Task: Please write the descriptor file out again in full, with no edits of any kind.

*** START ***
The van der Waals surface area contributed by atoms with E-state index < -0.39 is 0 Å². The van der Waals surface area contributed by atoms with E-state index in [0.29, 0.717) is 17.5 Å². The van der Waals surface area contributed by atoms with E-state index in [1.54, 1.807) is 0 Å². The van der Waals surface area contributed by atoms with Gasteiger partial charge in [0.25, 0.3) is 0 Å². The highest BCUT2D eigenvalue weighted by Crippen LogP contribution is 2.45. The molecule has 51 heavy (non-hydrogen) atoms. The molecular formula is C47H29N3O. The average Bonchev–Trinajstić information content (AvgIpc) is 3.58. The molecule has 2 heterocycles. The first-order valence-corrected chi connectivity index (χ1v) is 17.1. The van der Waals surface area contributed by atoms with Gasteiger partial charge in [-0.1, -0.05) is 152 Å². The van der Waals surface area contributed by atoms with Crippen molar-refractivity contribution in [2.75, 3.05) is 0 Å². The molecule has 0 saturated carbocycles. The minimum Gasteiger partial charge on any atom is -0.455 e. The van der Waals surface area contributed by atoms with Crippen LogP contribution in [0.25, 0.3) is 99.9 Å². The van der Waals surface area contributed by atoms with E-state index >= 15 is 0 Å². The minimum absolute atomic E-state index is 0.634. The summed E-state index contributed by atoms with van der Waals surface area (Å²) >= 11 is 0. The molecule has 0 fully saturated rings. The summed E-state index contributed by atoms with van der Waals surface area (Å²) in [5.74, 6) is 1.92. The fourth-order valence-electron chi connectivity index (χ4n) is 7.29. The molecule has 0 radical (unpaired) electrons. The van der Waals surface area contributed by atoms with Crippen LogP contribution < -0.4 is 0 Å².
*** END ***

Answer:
The van der Waals surface area contributed by atoms with E-state index < -0.39 is 0 Å². The van der Waals surface area contributed by atoms with E-state index in [0.29, 0.717) is 17.5 Å². The van der Waals surface area contributed by atoms with E-state index in [1.54, 1.807) is 0 Å². The van der Waals surface area contributed by atoms with Gasteiger partial charge in [0.25, 0.3) is 0 Å². The highest BCUT2D eigenvalue weighted by Crippen LogP contribution is 2.45. The molecule has 51 heavy (non-hydrogen) atoms. The molecular formula is C47H29N3O. The average Bonchev–Trinajstić information content (AvgIpc) is 3.58. The molecule has 2 heterocycles. The first-order valence-corrected chi connectivity index (χ1v) is 17.1. The van der Waals surface area contributed by atoms with Gasteiger partial charge in [-0.1, -0.05) is 152 Å². The van der Waals surface area contributed by atoms with Crippen molar-refractivity contribution in [2.75, 3.05) is 0 Å². The molecule has 0 saturated carbocycles. The minimum Gasteiger partial charge on any atom is -0.455 e. The van der Waals surface area contributed by atoms with Crippen LogP contribution in [0.25, 0.3) is 99.9 Å². The van der Waals surface area contributed by atoms with E-state index >= 15 is 0 Å². The minimum absolute atomic E-state index is 0.634. The summed E-state index contributed by atoms with van der Waals surface area (Å²) >= 11 is 0. The molecule has 0 fully saturated rings. The summed E-state index contributed by atoms with van der Waals surface area (Å²) in [5.74, 6) is 1.92. The fourth-order valence-electron chi connectivity index (χ4n) is 7.29. The molecule has 0 radical (unpaired) electrons. The van der Waals surface area contributed by atoms with Crippen LogP contribution < -0.4 is 0 Å².